Seeing Bruce Springsteen was a dream come true, but as I purchased the tickets for his date at the Skydome (the Rogers Centre) it was with no small amount of resignation. I didn't want to see him in Toronto. I wanted to see him in Moncton. And I absolutely would have, if only it had been one year earlier, if only I still lived in Halifax.
The best concert I have ever seen was Paul McCartney, when he played the Halifax Common. Unlike Springsteen, whom I had to come to in my own way, McCartney has forever been a part of my life. I saw him with the person who likely knows me better than anybody in the world, and also with a community of people of all different ages and all different experiences, in a city that I am head-over-heals in love with. A city, too, that rarely gets to experience such an event. McCartney probably swings through Toronto on every tour, but he'd never been to Halifax. All those people, raised on The Beatles, raising their voices to sing along to songs they had known forever, by one of the remaining, living members, of the best band in history. A chance that so many of us never thought we'd get. It was unbelievable, thrilling, unforgettable, and, I suspect, unsurpassable.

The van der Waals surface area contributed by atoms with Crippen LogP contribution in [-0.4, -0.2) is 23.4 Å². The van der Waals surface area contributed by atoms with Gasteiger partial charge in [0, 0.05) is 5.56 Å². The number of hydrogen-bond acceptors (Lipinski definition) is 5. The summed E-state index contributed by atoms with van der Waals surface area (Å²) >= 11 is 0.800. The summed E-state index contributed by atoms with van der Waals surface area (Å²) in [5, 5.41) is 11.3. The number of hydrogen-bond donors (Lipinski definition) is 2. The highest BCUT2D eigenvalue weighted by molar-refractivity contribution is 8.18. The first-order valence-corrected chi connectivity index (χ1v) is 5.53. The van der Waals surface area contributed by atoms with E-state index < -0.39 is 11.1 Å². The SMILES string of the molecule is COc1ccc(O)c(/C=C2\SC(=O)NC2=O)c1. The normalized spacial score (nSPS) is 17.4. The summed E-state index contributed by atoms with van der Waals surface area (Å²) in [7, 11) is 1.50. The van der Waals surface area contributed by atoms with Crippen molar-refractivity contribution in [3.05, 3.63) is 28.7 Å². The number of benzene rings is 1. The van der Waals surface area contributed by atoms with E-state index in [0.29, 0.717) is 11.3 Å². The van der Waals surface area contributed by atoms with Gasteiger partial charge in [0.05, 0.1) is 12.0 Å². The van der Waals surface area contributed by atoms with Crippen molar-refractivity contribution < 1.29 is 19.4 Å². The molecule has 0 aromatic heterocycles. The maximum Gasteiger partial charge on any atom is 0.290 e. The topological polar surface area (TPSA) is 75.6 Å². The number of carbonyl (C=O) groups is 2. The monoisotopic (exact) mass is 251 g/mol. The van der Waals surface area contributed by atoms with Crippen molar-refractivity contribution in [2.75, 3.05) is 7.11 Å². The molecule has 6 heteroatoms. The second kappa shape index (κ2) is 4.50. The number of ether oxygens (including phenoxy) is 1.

But Springsteen, perhaps, would be the next best thing to a Beatle, and every year rumours abounded. With every summer that passed without a formal announcement of an Atlantic Canadian date, Springsteen fans seemed more and more disheartened.
I almost went to see him in Boston, during his tour for We Shall Overcome: The Seeger Sessions. And when I say "almost," I mean that I put a lot of thought into the acknowledged fantasy of seeing him in Boston. I was broke, but my friend Jen and I spent so many evenings at the Granite Brewery, trying to come up with a scheme to get us there. A driver, a vehicle, and perhaps a sponsorship. We did not go to Boston. We sat in the bar and enjoyed his music on vinyl night.